On his Test career so far
When I played my first Test match in South Africa, I was not used to bowling on such different kinds of wickets, because that was my first time in South Africa. There was a lot more bounce, lot more seam. In India, we tend to bowl a lot fuller because we have to use reverse swing in first-class cricket to get wickets, or maybe try to swing the ball early up. But in that Test series, in the first innings, I tried bowling Indian lengths, tried to bowl a little too full. So the South African batsmen played me a lot better. They drive the ball on the rise over there, so that was something new. Quickly in the second innings we had to adjust. We could afford to bowl a little shorter there and try to seam the ball because there was a lot more bounce. After that went to England, the ball swings, so again you have to go fuller. Then Australia was different again.
On the T20 World Cup
We were really preparing well for it. We had a lot of T20 games before the World Cup as per the old schedule. If everything had been on plan, we would have had the IPL as well so we would have had a fair number of T20 games. We would always want to believe that we can win the tournament. That is how we felt in the 2019 World Cup, but you know how the game was. In half an hour, 40 minutes it can change.
Sri Lanka’s 13-man squad to begin training on Monday
Sri Lanka Cricket will go ahead with plans for a 13-man squad of players to begin training on Monday, despite a sharp rise in the number of Covid-19 infections in the country over the past few weeks.
The players will essentially put themselves and four support staff in a bubble, over the course of the 12-day “residential training camp” at the Colombo Cricket Club. The squad, which largely comprises of bowlers, will stay at a nearby hotel, and “will not be allowed to leave the hotel premises or the practice venue to attend personal matters” according to an SLC release.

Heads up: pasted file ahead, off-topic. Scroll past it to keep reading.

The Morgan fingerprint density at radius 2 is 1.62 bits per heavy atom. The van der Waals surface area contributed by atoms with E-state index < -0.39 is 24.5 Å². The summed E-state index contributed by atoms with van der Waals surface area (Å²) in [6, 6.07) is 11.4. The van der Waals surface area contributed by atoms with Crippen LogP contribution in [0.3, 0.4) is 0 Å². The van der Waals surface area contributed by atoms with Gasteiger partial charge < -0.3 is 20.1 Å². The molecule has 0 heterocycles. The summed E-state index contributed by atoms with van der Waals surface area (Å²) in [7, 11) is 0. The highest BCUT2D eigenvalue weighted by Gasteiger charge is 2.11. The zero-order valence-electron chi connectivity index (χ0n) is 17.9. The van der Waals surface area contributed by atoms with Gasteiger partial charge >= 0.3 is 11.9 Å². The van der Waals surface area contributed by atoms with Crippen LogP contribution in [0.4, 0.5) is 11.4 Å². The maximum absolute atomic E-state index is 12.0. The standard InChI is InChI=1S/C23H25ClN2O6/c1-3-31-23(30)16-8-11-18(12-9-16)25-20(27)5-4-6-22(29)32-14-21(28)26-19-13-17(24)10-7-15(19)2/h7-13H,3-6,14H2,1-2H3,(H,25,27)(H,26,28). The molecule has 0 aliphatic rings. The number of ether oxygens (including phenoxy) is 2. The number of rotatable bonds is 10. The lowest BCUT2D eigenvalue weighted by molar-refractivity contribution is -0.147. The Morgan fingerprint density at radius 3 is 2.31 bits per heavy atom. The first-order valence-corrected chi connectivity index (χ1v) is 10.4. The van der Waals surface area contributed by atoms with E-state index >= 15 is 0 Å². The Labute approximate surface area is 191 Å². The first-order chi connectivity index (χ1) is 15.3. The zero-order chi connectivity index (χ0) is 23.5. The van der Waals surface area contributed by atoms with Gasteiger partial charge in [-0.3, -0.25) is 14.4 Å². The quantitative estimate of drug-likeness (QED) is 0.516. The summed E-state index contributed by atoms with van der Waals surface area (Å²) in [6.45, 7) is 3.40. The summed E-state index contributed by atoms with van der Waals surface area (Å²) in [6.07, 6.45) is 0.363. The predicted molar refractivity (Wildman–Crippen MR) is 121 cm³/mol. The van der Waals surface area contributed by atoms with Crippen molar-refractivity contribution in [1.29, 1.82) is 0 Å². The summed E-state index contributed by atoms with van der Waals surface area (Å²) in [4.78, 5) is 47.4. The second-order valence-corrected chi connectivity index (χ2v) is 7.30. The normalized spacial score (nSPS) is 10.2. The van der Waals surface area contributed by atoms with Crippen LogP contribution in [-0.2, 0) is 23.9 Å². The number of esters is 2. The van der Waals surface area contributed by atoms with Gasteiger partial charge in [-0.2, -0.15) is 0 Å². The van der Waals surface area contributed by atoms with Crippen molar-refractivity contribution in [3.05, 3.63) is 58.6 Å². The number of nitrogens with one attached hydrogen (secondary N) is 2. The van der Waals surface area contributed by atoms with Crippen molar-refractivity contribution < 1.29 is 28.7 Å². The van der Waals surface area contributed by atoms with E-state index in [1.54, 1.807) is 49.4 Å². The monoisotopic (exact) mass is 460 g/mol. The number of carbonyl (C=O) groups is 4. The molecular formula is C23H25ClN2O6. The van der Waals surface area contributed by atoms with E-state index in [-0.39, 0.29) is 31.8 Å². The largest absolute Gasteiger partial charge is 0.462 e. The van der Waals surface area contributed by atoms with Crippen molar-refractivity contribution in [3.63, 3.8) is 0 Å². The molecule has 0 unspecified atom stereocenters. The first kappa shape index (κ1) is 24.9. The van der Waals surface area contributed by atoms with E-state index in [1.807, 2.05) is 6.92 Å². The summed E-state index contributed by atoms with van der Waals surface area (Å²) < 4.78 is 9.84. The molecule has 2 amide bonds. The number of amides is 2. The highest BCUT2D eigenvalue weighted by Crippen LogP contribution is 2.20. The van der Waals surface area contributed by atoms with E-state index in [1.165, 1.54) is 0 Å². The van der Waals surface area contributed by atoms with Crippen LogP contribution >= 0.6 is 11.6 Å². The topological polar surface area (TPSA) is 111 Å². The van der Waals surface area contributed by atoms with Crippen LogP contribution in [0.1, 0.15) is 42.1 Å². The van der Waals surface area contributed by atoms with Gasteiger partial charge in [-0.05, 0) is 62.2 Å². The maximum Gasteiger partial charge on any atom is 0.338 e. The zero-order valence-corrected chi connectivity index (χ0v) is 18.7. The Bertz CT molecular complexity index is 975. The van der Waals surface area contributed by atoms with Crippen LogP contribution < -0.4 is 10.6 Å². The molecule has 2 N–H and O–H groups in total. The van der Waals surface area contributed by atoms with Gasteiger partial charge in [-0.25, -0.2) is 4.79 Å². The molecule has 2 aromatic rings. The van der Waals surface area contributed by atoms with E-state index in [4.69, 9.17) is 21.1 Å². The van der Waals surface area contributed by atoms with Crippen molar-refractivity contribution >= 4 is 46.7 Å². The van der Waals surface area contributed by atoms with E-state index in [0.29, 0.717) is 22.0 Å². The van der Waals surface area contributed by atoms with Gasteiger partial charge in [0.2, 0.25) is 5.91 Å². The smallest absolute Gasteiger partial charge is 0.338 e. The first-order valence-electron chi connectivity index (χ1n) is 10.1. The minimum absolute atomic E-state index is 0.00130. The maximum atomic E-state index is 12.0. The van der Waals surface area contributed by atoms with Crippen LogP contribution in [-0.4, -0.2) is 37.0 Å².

Although 531 new Covid-19 patients had been identified in Sri Lanka since May 24, those new cases are believed to be almost entirely from quarantine centres from around the country, with recent returnees from the Middle East comprising the majority of patients. In general, the Sri Lanka government has indicated that the spread of the virus is under control, and has so far avoided reimposing the strict, extended curfews seen through April and the early part of May.
The government is also understood to be supporting this resumption of training.
“Health officials already visited the hotel and the practice venue, and provided health guidelines to the staff members of the respective venues to follow,” the board release said.
Among those who will start training are quicks Suranga Lakmal, Nuwan Pradeep, Isuru Udana, Kasun Rajitha and Lahiru Kumara, as well as spinners Wanindu Hasaranga and Lasith Embuldeniya. Kusal Perera and Danushka Gunathilaka have also been included in this squad. Head coach Mickey Arthur and batting coach Grant Flower – both of whom have been in Sri Lanka through the duration of the viral outbreak – are among the support staff.
SLC had hoped international cricket could begin on the island in late June or early July, but India – the team that is due to visit next – has not confirmed the tour.